Opinion

Opinion

Editorial: Don't let others decide for you, vote!

Posted November 3, 2017 5:00 a.m. EDT
Updated November 3, 2017 6:00 a.m. EDT

CBC Editorial: Friday, Nov. 3, 2017; Editorial # 8232
The following is the opinion of Capitol Broadcasting Company

“Americans are sharply divided.” It is the mantra these days from the nation’s political commentators and talking heads.

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The reality is just the opposite. The vast majority of North Carolinians and Americans are united in apathy.

Last month 85 percent of Raleigh’s registered voters were united in avoiding the polls for the primary election for mayor.

A month earlier, 92 percent of Charlotte’s voters failed to participate in that city’s mayoral primary. Just 21,850 voters out of 544,908 – 4 percent – decided for all of the city to oust incumbent Mayor Jennifer Roberts. Is it true that 96 percent of Charlotte’s voters had no opinion or didn’t care whether she continued in office; about how she did her job; whether she needed to be replaced?

Elections matter. Just ask Jennifer Roberts.

Early voting for local elections around North Carolina is going on today and Saturday. It is easy to find early voting sites by just going online here. If you’re not signed up already, there’s same-day registration and voting is an easy way to exercise your rights. Information about that is available here.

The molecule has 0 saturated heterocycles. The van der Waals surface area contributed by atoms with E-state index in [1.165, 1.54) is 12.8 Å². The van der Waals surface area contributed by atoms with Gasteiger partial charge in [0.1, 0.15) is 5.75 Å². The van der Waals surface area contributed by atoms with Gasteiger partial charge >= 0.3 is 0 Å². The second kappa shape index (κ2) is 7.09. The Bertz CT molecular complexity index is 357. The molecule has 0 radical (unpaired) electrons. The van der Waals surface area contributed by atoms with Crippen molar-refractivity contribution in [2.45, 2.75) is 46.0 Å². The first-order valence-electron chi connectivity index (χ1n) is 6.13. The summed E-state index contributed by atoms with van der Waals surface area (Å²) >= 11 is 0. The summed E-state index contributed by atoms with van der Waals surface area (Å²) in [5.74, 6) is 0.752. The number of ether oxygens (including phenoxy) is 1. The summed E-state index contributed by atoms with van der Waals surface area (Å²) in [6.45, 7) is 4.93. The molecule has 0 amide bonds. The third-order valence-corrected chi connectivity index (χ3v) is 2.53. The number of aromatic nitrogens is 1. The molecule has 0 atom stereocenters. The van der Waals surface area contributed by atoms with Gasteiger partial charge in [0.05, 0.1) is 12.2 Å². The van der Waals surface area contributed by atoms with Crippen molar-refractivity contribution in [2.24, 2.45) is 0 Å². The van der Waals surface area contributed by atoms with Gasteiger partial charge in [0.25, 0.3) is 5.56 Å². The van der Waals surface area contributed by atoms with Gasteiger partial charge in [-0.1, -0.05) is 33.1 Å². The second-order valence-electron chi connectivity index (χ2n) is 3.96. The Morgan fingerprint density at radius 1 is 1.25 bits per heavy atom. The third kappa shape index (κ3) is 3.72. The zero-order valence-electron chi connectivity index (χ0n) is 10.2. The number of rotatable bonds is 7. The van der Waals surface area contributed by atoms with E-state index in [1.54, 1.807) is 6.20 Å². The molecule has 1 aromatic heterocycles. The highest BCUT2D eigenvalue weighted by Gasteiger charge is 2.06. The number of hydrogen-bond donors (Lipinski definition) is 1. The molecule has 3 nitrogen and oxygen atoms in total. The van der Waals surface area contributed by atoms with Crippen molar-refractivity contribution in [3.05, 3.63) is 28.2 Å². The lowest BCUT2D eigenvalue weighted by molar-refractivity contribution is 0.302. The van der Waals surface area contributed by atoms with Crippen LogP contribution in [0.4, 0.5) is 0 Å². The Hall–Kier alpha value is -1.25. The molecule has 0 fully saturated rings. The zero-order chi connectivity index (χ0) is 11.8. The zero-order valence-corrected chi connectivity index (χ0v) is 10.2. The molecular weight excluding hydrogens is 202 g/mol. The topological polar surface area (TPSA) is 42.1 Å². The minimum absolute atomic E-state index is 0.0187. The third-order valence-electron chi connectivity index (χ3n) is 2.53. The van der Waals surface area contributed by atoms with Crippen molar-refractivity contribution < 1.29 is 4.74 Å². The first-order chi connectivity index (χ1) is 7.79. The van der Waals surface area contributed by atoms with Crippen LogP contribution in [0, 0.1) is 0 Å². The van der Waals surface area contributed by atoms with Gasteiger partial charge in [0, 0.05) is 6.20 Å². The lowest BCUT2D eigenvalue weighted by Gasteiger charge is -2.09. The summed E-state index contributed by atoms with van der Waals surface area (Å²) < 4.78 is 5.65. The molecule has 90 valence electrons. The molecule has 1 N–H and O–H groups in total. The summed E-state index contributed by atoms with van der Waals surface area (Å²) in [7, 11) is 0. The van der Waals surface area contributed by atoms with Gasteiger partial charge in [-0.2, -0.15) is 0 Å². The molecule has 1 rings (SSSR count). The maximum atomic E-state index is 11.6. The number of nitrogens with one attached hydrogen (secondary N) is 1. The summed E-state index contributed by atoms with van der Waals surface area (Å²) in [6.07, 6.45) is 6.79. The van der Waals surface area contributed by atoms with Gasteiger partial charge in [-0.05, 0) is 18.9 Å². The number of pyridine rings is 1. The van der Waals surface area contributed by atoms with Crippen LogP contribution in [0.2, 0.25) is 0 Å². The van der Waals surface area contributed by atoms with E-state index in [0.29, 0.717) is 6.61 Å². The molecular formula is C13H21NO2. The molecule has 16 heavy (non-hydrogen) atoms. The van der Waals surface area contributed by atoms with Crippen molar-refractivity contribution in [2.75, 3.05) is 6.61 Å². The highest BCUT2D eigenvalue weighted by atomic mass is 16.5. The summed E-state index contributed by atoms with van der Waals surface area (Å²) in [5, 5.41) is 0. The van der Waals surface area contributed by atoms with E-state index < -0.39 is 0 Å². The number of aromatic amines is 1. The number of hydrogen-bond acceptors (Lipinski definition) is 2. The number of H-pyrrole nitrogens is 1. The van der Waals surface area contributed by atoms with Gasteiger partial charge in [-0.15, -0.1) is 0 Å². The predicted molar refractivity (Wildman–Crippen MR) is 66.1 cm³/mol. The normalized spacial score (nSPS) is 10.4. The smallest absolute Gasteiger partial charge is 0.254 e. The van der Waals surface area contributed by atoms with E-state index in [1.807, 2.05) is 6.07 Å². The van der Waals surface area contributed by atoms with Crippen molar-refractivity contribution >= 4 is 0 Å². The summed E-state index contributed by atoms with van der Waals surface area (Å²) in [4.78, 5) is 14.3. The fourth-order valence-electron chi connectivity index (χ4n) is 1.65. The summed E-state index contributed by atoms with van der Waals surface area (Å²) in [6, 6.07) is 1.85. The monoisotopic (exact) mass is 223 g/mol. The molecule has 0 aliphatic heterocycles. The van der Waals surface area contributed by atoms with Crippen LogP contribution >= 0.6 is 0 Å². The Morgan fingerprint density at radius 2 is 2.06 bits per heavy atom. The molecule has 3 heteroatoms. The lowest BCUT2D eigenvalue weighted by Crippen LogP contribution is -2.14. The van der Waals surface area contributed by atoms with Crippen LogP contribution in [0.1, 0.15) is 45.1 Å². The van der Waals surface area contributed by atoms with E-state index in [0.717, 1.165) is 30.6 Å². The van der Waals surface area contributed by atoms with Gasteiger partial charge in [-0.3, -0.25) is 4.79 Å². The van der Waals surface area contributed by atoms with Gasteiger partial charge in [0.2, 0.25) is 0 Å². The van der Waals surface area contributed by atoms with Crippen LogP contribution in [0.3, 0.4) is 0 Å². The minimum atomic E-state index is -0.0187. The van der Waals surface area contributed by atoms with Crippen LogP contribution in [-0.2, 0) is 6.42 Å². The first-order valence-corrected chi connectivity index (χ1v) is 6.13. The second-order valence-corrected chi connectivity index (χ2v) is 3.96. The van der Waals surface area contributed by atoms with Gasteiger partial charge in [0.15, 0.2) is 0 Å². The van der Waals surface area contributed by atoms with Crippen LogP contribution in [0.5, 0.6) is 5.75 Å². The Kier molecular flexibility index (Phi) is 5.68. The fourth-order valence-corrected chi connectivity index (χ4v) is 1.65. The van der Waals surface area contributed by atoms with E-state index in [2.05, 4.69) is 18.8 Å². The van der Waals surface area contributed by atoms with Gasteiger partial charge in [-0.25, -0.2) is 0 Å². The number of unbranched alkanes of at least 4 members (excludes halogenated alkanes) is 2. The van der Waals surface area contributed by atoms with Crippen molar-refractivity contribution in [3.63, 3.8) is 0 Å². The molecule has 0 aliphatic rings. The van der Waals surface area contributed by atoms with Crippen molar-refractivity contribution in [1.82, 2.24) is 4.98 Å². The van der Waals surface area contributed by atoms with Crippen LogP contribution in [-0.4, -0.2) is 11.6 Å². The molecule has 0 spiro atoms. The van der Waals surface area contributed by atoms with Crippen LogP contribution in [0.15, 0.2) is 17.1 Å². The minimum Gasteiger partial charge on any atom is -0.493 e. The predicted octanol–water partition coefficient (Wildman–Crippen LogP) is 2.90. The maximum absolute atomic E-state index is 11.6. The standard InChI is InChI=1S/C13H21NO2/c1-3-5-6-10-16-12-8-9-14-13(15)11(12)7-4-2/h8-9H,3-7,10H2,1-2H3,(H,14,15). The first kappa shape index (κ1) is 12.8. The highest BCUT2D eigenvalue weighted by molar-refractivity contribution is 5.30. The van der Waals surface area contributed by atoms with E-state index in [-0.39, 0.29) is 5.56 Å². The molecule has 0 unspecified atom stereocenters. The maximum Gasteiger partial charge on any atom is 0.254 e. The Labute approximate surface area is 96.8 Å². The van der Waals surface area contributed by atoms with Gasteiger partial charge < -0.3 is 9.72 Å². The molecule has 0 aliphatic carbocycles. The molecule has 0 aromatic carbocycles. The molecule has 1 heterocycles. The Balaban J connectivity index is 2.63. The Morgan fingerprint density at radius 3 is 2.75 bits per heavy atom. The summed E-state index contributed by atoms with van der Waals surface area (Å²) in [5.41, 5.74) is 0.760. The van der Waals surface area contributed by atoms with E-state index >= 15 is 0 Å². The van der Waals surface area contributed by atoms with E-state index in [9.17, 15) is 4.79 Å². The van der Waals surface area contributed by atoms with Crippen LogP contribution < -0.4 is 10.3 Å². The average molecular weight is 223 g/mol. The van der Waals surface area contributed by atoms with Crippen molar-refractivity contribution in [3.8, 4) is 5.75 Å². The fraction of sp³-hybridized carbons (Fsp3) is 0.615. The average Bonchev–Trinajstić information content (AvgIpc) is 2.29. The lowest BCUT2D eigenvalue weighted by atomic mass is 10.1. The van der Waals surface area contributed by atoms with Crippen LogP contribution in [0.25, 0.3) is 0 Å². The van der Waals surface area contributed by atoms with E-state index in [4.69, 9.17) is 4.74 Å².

Election Day is Tuesday. Polling places for local elections will be open around the state and information about voting and polling places is available here.

In Raleigh, voters will be picking their mayor. We’ve stated our preference and urge voters to re-elect Nancy McFarlane, who has the vision and achievements that have earned her another term to continue the important objectives the city is working toward.

If you want to hear more about McFarlane’s vision, and the views of her opponent Charles Francis, the two are the guests of Anchor David Crabtree on WRAL-TV’s “On the Record,” broadcast at 7 tonight.

Rest assured, voters WILL determine next week who will lead North Carolina’s local governments. None of us need to, or should, cede that decision to anyone else – especially someone with whom we might disagree.

Get out and vote, make voting count even more by taking someone with you. Voting is the only way to get the kind of government you want.

Don’t vote? Don’t complain.

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